Introduction: Getting Started With Nextion and Arduino Uno (pt. 2)
In the previous instructable we saw how to see (on the Arduino) if a single button was tapped on the Nextion. We did this without using a library.
Now I would like to show you one way of receiving and interpreting data received from the Nextion. Once again we will do this without the library. I am doing it without the library, because it my sketches wouldn't compile when I added the library.
In part 3 we will also see what issue we are faced with when sending more than 1 component ID or value and how to work around it.
Step 1: What You'll Need
- Your Nextion display (I used a 2.8" model).
- 4 male-male jumper wires.
- An Arduino Uno.
- A cable for connecting your Arduino to the PC.
- Your PC with the Arduino IDE and the Nextion editor installed.
- A SD card and adapter for your PC to read the card.
Step 2: Making Your Interface
This interface is somewhat more complex than the previous interface. Download the attached interface and I'll point out things to note:
- Note the code in the "Pre-initialize event" of the page.
- The + and - buttons have code in them to make sure negative numbers cannot be entered.
- The submit (aka. fly Shadowfax!) button converts the numerical value to text and sends it to the Arduino. See below on why we convert to text.
- The code in the Nextion Editor is very sensitive to spaces. I've found that the Nextion Instruction Set shows spaces, but the editor freaks out over this.
- Compile the interface and copy it to your SD card.
I've found it easier to convert numerical values to text, because text is sent as ASCII codes to the Arduino. Numerical values is sent in a way that I don't know (see the instruction set). Text is also easier to manipulate than numeric values and this eases the interpretation at the Arduino side.
Step 3: Understand How Data Is Sent
Now we'll take a moment to understand how data is sent.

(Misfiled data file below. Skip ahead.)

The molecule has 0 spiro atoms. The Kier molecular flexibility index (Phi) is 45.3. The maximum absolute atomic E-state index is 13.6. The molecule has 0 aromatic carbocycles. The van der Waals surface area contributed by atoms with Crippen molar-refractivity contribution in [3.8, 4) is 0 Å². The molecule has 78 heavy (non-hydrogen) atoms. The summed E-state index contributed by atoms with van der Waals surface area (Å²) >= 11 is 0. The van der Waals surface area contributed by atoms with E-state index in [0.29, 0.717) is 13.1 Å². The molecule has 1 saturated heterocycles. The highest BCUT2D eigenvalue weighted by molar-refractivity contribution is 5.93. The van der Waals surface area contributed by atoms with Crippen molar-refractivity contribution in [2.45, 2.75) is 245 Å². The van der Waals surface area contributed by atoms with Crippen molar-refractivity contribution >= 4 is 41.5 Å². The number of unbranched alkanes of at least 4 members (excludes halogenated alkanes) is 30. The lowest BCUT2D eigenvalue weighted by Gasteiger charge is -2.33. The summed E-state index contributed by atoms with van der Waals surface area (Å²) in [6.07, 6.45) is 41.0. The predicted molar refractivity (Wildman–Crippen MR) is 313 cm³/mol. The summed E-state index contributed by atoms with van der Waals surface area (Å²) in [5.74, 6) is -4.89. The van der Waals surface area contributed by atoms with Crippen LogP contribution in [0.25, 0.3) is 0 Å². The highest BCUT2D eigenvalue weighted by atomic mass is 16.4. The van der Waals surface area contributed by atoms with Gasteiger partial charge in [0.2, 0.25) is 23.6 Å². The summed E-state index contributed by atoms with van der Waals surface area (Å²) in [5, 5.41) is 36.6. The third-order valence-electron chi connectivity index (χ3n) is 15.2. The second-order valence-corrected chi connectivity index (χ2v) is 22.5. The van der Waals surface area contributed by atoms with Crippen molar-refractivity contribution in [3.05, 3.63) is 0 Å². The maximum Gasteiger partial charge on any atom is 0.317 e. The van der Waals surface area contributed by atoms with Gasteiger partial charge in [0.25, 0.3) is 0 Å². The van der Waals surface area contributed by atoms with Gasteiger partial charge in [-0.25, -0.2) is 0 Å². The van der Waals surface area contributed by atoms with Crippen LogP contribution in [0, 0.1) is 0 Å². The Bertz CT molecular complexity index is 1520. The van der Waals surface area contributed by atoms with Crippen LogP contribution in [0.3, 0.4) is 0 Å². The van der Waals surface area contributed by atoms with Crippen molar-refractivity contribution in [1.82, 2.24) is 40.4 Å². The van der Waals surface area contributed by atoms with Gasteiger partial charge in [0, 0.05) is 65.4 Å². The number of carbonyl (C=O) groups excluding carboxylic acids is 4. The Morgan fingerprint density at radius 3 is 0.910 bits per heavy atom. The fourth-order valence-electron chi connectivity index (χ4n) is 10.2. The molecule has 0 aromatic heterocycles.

- Open the HMI file again.
- Go to debug (Under the menu bar there is a toolbar. The debug button is there).
- Your interface is now being simulated. Play around to see what happens.
- You'll notice when you click "Fly Shadowfax!" some data is spit out into the "Simulator Return data" (middle-bottom of the screen).
- If you submitted '5' the data will be 0x70 0x35 0xff 0xff 0xff. These are hexadecimal pieces of data and each has a meaning.
- 0x70 = indicates that this message is text.
- 0x35 = hexadecimal for the number '5'.
- 0xff = repeated 3 times to show that this is the end of this message.
Step 4: Upload the Sketch
I've tried to add enough comments to the sketch to make it understandable. The idea of this sketch is to capture the data coming from the Nextion, extract the parts which are important to us, assign a value to a variable and do some comparison on the Arduino.
If you would like to go further with this sketch we could, for example, add an LED which turns on and off based on the value that is being sent to the Arduino from the Nextion.
Step 5: Connect Your Nextion to the Arduino
Connect the red and black wires to 5V and ground on the Arduino respectively. Connect the blue (TX) wire of the Nextion pin 10 and the yellow (RX) wire to pin 11.
Step 6: Understand How Data Is Received
If you open the serial monitor of the Arduino and set is to 57600 baud, you'll see the data coming in from the Nextion. It looks quite different from the data we saw in the simulation done in Nextion Editor, doesn't it? This is because all the data is converted from hexadecimal to decimal. Using this converter we can convert the data from Nextion Editor into decimal and compare it to what we see in the serial monitor.
If you have submitted '5' your data will come out as:
- 112 53 255 255 255.
- 112 - indicates the start of the message.
- 53 - decimal value for ASCII '5'.
- 255 - repeated 3 times to indicate the end of the message.
If you have submitted '50' your data will come out as:
- 112 53 48 255 255 255.
- Everything is the same as above, except for the extra '48'.
- 48 - decimal value for ASCII '0'.
Because the data is sent sequentially, we can capture the bits that matter to us, and disregard the rest.
Step 7: Finished
Open your serial monitor and set the baud rate to 57600. Try sending different numbers to the Arduino and see what the output is!